Some say that after so many acid trips young Chris developed delusions based on his interest in eastern philosophy. True, but he was not initially a punitive despot. In the early days, if anyone left the cult it was because they were tired of playing around or wanted to have a normal sex life, relax with a beer or a burger, go back to college on the mainland, start a business, or simply grow up. Later followers left because they were threatened with spiritual death, suffered extreme psychological abuse, lost a spouse due to full time devotion to Butler or an affair with another devotee, had extreme work/"service" loads, unhealthy living conditions, and excessive tithing.
What else was different? Original followers lived, hung out, surfed, and chanted with Butler. Currently, the majority of his followers have never met him in person. Instead they rely on 30 year old photos, books, videos and on the testimony and legends propagated by older devotees and their children who once had direct access to the guru. For a child growing up in a world where one man is venerated so completely with no alternative views, it is nearly impossible to distinguish truth from reality. The very people who perpetuate the cult are simultaneously victims of Mr Butler's narcissism.
Now here is the really scary part. The followers who suffered the abuses and stayed on are now the preservers and propagators of the cult. The ones with the most damaged critical thinking skills are now the leaders. They are "nice" people, look normal, know how to dress and talk, and know how to draw you into the cult by degrees. They may even hold down good jobs and benefit others with their work. Butler doesn't need to do a thing except produce a "fatwa" to his senior disciples when business is slow. All these nice people are doing a good job of hiding the layers and layers of deceptions without really being conscious of the harm done (least of which is losing one's time and money in the service of a fraud). Of course there are others who are very aware of what they are doing and laugh behind the sincere one's backs. But then a few narcissists have been recruited too.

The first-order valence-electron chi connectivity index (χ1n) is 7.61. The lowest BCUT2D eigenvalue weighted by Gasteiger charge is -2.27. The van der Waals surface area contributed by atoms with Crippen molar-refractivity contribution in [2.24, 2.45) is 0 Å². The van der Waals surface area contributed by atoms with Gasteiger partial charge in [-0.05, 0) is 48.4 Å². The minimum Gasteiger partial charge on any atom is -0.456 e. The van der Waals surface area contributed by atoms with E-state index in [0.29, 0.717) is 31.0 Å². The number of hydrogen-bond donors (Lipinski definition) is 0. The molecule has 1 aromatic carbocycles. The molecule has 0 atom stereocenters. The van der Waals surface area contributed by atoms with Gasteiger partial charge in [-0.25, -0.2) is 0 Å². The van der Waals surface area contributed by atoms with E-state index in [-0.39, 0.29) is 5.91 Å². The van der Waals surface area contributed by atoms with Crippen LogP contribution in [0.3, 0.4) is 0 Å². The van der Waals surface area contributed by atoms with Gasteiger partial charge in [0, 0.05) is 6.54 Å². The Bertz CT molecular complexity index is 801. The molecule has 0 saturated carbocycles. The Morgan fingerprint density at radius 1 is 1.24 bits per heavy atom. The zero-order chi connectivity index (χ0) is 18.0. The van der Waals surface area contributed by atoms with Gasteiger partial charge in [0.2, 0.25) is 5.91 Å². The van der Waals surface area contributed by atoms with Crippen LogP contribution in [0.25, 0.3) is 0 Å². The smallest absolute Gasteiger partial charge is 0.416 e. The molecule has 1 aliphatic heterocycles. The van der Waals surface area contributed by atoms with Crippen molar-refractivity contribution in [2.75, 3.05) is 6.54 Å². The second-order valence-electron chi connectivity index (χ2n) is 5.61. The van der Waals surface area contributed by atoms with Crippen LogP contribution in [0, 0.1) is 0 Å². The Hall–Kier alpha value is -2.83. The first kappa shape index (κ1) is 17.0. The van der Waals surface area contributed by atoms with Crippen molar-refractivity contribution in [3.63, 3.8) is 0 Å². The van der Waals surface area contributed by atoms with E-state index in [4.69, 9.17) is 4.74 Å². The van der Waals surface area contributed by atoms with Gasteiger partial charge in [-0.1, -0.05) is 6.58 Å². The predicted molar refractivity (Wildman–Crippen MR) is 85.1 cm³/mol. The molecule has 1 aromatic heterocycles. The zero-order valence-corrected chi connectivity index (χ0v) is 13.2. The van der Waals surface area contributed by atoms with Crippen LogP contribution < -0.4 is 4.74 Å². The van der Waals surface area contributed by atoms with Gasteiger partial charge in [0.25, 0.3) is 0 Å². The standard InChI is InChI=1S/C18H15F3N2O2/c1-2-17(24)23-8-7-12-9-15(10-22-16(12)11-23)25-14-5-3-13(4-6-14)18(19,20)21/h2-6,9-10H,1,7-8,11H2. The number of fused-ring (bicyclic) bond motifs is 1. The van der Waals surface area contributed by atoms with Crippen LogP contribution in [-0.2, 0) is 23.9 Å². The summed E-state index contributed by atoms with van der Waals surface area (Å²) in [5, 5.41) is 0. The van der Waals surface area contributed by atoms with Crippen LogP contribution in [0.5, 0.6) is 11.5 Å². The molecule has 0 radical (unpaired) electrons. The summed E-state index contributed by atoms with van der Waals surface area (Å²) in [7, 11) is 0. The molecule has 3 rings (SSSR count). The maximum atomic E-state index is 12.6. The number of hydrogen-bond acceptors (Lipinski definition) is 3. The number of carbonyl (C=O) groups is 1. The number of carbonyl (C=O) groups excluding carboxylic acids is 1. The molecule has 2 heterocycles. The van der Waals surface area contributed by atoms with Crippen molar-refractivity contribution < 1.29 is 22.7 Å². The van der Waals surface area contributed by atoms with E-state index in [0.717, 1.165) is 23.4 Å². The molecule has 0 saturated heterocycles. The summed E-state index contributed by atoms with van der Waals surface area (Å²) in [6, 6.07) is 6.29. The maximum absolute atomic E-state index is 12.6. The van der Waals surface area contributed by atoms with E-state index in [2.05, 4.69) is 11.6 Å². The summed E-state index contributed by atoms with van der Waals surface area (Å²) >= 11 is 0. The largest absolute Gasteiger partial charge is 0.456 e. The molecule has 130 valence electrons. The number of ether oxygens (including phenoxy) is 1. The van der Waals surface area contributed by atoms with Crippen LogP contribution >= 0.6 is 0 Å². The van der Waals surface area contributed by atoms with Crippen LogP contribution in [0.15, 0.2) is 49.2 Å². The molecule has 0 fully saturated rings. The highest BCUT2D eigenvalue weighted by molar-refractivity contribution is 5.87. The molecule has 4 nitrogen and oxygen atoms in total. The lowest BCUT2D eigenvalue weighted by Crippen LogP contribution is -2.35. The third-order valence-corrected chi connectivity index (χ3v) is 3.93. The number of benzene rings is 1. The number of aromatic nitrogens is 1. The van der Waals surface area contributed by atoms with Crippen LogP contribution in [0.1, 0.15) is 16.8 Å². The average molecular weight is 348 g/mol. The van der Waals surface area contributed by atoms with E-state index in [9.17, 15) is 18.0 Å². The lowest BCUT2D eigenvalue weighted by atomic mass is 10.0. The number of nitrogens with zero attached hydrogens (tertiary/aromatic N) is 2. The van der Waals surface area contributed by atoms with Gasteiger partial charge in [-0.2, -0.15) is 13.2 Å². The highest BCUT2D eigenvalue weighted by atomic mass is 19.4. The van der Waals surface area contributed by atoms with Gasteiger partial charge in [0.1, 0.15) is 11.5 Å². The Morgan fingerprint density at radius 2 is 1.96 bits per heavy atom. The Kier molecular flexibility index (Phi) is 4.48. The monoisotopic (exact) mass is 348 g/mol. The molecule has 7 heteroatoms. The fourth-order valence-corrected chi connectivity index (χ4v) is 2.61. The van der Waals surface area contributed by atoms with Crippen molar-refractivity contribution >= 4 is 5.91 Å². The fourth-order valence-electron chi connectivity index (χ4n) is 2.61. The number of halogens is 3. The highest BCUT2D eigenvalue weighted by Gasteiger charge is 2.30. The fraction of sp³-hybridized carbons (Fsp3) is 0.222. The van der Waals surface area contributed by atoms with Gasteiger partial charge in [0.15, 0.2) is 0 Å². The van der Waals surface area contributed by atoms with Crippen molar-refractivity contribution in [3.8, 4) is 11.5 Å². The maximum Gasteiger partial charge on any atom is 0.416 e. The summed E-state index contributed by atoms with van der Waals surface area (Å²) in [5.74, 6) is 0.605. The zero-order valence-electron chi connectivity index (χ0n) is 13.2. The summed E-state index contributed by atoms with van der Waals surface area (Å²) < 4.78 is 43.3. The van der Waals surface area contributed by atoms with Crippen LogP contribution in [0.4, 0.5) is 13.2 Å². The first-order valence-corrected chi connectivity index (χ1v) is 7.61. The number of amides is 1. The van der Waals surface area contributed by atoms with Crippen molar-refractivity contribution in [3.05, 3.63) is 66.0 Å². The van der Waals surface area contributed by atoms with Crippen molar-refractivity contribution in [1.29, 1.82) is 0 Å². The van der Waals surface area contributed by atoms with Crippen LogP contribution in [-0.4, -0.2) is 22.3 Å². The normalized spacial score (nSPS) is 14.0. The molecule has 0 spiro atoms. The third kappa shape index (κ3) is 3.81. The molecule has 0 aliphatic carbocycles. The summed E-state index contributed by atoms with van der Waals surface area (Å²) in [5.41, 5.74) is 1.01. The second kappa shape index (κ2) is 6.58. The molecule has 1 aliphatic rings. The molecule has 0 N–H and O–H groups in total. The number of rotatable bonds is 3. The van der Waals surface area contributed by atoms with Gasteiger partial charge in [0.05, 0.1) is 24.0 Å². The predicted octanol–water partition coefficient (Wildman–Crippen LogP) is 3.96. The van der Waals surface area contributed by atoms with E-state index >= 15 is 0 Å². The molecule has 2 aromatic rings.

Acquired situational narcissism
* Acquired situational narcissism (ASN) is a form of narcissism that develops in late adolescence or adulthood, brought on by wealth, fame and the other trappings of celebrity. It was coined by Robert B. Millman, professor of psychiatry at the Weill Cornell Medical College of Cornell University.
ASN differs from conventional narcissism in that it develops after childhood and is triggered and supported by the celebrity-obsessed society. Fans, assistants and tabloid media all play into the idea that the person really is vastly more important than other people, triggering a narcissistic problem that might have been only a tendency, or latent, and helping it to become a full-blown personality disorder. "Millman says that what happens to celebrities is that they get so used to people looking at them that they stop looking back at other people."
In its presentation and symptoms, it is indistinguishable from narcissistic personality disorder, differing only in its late onset and its support by large numbers of others. "The lack of social norms, controls, and of people telling them how life really is, also makes these people believe they're invulnerable".
See also: NY Times _ Acquired Situational NarcissismUntil and unless proven otherwise, this is my opinion based on reports and writings from ex followers, newspaper articles, Willis Butler's book "Barbara", and transcripts of Butler's own speeches and writings.
Edited 3 time(s). Last edit at 02/13/2014 02:53PM by Vera City.